Over 600 million Samsung mobile device users — including those of the recently-released Galaxy S6 — have been left exposed to a critical security risk caused by the SwiftKey hack. The exploit was recently demonstrated at the Black Hat security conference in London by Ryan Welton, a researcher with security firm NowSecure.
The security vulnerability arises from SwiftKey keyboard that comes pre-installed on a number of Samsung devices. The keyboard which cannot be disabled or uninstalled allows hackers easy access to users’ devices.
The flaw allows a hacker to remotely:
1) Access sensors and resources like GPS, camera and microphone.
2) Secretly install malicious app(s) without the user knowing.
3)Tamper with how other apps work or how the phone works.
4)Eavesdrop on incoming/outgoing messages or voice calls.
5)Give attempt to access sensitive personal data like pictures and text messages.
Ryan Welton, mobile security specialist at NowSecure, found that the pre-installed SwiftKey app can be tricked to download language pack updates over unencrypted connection in plain text. Thus in the pretence of language packs, malicious code can be injected to take control of the smartphone. Once that code provides access to the attacker, the phone’s data, messages, and everything is exposed without leaving even a hint to the user. Reports GSMArena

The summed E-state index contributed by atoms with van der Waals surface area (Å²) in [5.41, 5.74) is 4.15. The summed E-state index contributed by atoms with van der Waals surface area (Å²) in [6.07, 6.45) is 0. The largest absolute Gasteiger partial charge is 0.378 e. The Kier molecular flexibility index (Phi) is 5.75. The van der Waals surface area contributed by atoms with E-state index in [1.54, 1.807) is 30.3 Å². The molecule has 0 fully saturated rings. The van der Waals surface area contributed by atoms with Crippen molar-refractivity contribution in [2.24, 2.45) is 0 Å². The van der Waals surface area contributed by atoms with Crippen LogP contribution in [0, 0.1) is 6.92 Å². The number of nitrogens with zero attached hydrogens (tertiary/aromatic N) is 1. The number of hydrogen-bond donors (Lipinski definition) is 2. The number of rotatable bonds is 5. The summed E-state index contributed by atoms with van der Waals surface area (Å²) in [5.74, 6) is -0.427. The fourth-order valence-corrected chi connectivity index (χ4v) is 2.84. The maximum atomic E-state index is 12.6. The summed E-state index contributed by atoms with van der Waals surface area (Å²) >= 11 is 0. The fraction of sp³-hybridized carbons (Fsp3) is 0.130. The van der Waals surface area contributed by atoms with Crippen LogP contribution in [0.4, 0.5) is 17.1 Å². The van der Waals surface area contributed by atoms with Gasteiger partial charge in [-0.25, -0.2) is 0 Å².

Hackers can exploit the vulnerability even when the Swift keyboard is not used as the default keyboard. According to NowSecure, it informed the Korean tech-giant about the vulnerability in November 2014. Samsung reportedly gave a patch to mobile operators across the world; however, it is unclear if carriers have passed the fix to all users.Also, Samsung reportedly asked NowSecure to wait for three months before going public with the vulnerability.
For now, only the pre-installed SwiftKey app is vulnerable, not the ones from Google Play Store or Apple iOS Store. There is no way one can uninstall SwiftKey from the Samsung’s Galaxy range of devices since the app has been whitelisted and deemed to be native. Till there is a patch released for the Samsung phones, it is advisable to use Google Keyboard or any other third party keyboard in the mean time.
SwiftKey reached out to assure users, “We’ve seen reports of a security issue related to the Samsung keyboard. We can confirm that the SwiftKey Keyboard apps available via Google Play or the Apple App Store are not affected by this vulnerability. We take reports of this manner very seriously and are currently investigating further.”
The SwiftKey hack has affected the following devices Galaxy S6, Galaxy S5, Galaxy S4 and Galaxy S4 Mini, however, NowSecure cautions that this is not an all-inclusive list of impacted devices. Reports The Times of India